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Picky Eaters

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Eldarion's second winter was especially harsh. The royal garden was tucked under a thick cover of snow, and the few birds which didn't migrate had a hard time finding food.

One morning, Eldarion's nanny put on a bench a plate with lard and seed cake, and tepid water. She retreated and the birds slowly came. In her arms, huddled in a warm coat, the toddler watched with interest two robins try the cake and take away the seeds, leaving the lard.

"Picky eaters," laughed the nanny. "Don't you know what's good for you?"

Little did she know her charge's parents would ask themselves this question a lot of time during the following decade.

"Aragorn," said Eowyn entering the King's private library where he was studying Radagast's journals, "we need to speak about what you said to your son about us."

Aragorn and Arwen had sent Eldarion to Faramir's for a few weeks during the summer, as the King's work load wasn't getting any lighter – especially as his work load included pleading for Arwen, who was close to term, to rest. It had been judged better for everybody, including his tutors, that the 7 year old went to the country, with his pony and cousins.

From his letters, the little boy had loved his séjour, running all day long with the dogs, swimming in the river, playing with the baby lambs and kids and riding Faramir's old horse. Aragorn and Arwen had already visited a few times, the longest visit for the birth of little Boromir, but for Eldarion a lot of it was still new. Including some rural aspects.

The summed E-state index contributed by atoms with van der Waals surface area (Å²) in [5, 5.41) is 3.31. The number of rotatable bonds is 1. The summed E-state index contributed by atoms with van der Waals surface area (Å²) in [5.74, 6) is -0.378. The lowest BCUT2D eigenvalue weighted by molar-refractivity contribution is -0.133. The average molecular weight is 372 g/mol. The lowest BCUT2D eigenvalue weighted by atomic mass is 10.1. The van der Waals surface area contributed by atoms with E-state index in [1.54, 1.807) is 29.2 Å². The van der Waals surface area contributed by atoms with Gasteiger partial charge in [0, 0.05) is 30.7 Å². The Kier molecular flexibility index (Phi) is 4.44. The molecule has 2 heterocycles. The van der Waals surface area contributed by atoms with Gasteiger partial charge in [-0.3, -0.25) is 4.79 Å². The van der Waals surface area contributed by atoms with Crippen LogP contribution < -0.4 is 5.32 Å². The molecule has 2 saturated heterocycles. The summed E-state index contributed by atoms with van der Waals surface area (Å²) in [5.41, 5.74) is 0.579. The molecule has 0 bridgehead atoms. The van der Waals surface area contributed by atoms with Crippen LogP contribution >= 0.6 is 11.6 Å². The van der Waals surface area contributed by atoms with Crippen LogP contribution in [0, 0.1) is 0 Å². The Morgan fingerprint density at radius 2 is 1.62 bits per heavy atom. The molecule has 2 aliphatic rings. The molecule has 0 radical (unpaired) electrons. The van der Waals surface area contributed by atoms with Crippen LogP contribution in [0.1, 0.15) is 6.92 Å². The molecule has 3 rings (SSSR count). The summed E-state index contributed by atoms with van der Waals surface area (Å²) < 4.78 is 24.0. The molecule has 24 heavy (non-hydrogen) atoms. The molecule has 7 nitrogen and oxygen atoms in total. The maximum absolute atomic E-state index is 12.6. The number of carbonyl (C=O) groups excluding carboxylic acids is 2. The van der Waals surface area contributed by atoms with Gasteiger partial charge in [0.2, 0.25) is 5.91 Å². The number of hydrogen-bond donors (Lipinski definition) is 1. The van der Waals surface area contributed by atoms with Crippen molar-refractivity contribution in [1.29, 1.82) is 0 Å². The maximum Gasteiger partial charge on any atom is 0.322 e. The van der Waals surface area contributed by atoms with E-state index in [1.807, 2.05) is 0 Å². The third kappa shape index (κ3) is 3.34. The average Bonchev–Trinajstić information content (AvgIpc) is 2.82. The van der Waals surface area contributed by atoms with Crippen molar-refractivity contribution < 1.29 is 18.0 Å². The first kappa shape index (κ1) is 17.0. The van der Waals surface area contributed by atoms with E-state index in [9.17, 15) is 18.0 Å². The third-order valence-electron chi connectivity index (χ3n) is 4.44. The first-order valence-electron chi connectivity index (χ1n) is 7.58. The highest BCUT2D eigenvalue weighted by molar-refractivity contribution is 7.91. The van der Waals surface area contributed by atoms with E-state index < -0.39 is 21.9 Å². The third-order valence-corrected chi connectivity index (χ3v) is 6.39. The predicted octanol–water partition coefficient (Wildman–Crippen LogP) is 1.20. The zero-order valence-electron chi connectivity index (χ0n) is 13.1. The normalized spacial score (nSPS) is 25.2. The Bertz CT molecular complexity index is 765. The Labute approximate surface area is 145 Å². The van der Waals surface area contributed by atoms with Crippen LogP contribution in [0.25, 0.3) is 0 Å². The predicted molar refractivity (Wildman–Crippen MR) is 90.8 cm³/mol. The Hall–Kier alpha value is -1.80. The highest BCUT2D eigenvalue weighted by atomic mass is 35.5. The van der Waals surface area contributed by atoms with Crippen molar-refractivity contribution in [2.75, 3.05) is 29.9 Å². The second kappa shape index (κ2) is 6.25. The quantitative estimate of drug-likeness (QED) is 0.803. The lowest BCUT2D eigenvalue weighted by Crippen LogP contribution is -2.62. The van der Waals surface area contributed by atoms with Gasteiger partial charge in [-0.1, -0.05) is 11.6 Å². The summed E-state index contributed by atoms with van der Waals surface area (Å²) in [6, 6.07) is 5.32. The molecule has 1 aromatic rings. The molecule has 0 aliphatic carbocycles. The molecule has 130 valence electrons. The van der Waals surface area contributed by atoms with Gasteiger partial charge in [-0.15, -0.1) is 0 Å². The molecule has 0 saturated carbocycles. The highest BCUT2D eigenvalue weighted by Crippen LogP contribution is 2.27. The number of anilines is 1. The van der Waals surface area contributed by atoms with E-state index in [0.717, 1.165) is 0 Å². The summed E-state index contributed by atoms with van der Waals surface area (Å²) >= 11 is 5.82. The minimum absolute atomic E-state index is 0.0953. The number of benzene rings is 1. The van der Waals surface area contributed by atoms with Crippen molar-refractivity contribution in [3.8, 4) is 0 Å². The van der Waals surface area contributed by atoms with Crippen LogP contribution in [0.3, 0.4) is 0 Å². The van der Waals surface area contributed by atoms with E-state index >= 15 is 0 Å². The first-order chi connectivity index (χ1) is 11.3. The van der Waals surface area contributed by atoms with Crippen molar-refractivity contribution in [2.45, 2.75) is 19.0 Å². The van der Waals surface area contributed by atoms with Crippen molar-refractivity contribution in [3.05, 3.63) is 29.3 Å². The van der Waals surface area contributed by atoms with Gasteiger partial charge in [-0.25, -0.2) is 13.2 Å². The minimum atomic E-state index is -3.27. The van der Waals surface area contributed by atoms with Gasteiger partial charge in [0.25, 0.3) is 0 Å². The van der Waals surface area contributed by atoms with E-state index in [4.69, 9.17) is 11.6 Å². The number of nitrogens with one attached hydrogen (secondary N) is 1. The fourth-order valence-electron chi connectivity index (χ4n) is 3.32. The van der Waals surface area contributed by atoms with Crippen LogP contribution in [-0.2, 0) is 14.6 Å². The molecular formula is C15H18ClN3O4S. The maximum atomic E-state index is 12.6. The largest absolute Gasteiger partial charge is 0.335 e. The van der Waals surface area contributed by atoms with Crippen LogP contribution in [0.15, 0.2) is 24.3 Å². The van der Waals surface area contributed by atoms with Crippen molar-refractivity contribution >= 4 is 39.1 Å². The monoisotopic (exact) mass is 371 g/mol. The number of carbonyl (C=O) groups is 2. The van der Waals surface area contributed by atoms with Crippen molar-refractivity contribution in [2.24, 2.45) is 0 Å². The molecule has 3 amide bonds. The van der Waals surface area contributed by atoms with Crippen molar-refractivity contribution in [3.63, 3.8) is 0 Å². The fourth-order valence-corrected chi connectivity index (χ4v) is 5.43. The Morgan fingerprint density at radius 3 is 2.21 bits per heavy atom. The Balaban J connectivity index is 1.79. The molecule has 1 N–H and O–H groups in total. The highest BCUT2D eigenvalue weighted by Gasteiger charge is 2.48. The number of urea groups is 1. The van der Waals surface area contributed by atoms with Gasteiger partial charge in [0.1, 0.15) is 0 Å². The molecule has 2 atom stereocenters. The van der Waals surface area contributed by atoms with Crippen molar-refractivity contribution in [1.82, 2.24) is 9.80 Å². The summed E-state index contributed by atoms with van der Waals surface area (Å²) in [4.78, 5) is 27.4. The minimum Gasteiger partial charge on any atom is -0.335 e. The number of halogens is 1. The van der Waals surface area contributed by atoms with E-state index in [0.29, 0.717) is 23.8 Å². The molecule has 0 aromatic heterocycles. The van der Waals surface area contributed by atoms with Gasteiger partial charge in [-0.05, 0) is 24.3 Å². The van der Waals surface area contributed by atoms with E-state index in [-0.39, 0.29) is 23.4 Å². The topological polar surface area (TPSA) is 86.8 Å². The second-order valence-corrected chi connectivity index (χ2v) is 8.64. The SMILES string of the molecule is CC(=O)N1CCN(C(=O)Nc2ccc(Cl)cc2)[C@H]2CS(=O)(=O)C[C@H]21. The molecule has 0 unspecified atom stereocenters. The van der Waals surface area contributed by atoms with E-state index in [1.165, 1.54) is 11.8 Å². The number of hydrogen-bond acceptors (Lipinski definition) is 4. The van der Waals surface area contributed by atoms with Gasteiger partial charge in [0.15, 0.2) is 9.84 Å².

The first morning, Eowyn had presented a choice to the little boy.

"Would you like cow milk, goat milk or ewe milk? We also have mare milk, if you want to try."

The future king had looked at her with wide eyes.

"I would like fresh milk..."

"We certainly never presented you like... yokels," said Aragorn trying to curb his laughter. "He was probably amazed by the possibilities."

Eowyn could convey with a simple stare all the fierceness she had shown facing the Witch-king. It was effective against her husband, her sons and most of her court, but not against the King.

"Anyhow, I'm sorry if he hurt your sensibility."

Eowyn had a smile that bordered just so to a smirk.

"Oh, don't worry. The head cook took him to a complete tour of the farm. He was fascinated. Especially by the hens. A farm hand may have told him they could be kept everywhere and always gave the most excellent eggs."

Aragorn blanched. Eldarion loved eggs.

"You did not."

"We did not. But he did. The rooster looked for it everywhere and called for 24 hours straight. Have you ever heard a rooster that lost its voice?"